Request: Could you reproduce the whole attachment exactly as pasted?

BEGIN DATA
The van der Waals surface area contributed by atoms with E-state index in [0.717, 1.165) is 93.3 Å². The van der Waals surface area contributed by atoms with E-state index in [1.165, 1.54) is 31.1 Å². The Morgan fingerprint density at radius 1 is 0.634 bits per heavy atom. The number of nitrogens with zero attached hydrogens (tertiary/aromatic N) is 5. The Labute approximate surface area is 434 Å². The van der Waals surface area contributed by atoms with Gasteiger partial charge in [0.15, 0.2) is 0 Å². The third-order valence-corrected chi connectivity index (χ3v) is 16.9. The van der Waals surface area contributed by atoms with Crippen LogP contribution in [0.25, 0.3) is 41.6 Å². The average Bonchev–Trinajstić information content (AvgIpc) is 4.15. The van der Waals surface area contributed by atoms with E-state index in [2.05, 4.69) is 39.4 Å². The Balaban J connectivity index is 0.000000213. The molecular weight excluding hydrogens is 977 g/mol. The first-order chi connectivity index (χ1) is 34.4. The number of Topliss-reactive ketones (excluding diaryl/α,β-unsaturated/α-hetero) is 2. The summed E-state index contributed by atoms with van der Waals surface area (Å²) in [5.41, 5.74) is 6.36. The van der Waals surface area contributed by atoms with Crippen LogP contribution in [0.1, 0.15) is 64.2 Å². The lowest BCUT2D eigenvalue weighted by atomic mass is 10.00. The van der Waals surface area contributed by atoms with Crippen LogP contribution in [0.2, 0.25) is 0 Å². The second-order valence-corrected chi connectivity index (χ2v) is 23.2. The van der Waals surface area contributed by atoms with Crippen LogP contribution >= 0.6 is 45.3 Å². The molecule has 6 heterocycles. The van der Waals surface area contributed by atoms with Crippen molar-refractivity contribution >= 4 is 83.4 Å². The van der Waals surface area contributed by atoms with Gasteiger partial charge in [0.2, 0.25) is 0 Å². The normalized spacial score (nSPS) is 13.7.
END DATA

The van der Waals surface area contributed by atoms with E-state index in [0.717, 1.165) is 93.3 Å². The van der Waals surface area contributed by atoms with E-state index in [1.165, 1.54) is 31.1 Å². The Morgan fingerprint density at radius 1 is 0.634 bits per heavy atom. The number of nitrogens with zero attached hydrogens (tertiary/aromatic N) is 5. The Labute approximate surface area is 434 Å². The van der Waals surface area contributed by atoms with Gasteiger partial charge in [0.15, 0.2) is 0 Å². The third-order valence-corrected chi connectivity index (χ3v) is 16.9. The van der Waals surface area contributed by atoms with Crippen LogP contribution in [0.25, 0.3) is 41.6 Å². The average Bonchev–Trinajstić information content (AvgIpc) is 4.15. The van der Waals surface area contributed by atoms with E-state index in [2.05, 4.69) is 39.4 Å². The Balaban J connectivity index is 0.000000213. The molecular weight excluding hydrogens is 977 g/mol. The first-order chi connectivity index (χ1) is 34.4. The number of Topliss-reactive ketones (excluding diaryl/α,β-unsaturated/α-hetero) is 2. The summed E-state index contributed by atoms with van der Waals surface area (Å²) in [5.41, 5.74) is 6.36. The van der Waals surface area contributed by atoms with Crippen LogP contribution in [0.1, 0.15) is 64.2 Å². The lowest BCUT2D eigenvalue weighted by atomic mass is 10.00. The van der Waals surface area contributed by atoms with Crippen LogP contribution in [0.2, 0.25) is 0 Å². The second-order valence-corrected chi connectivity index (χ2v) is 23.2. The van der Waals surface area contributed by atoms with Crippen LogP contribution >= 0.6 is 45.3 Å². The molecule has 6 heterocycles. The van der Waals surface area contributed by atoms with Crippen molar-refractivity contribution >= 4 is 83.4 Å². The van der Waals surface area contributed by atoms with Gasteiger partial charge in [0.2, 0.25) is 0 Å². The normalized spacial score (nSPS) is 13.7.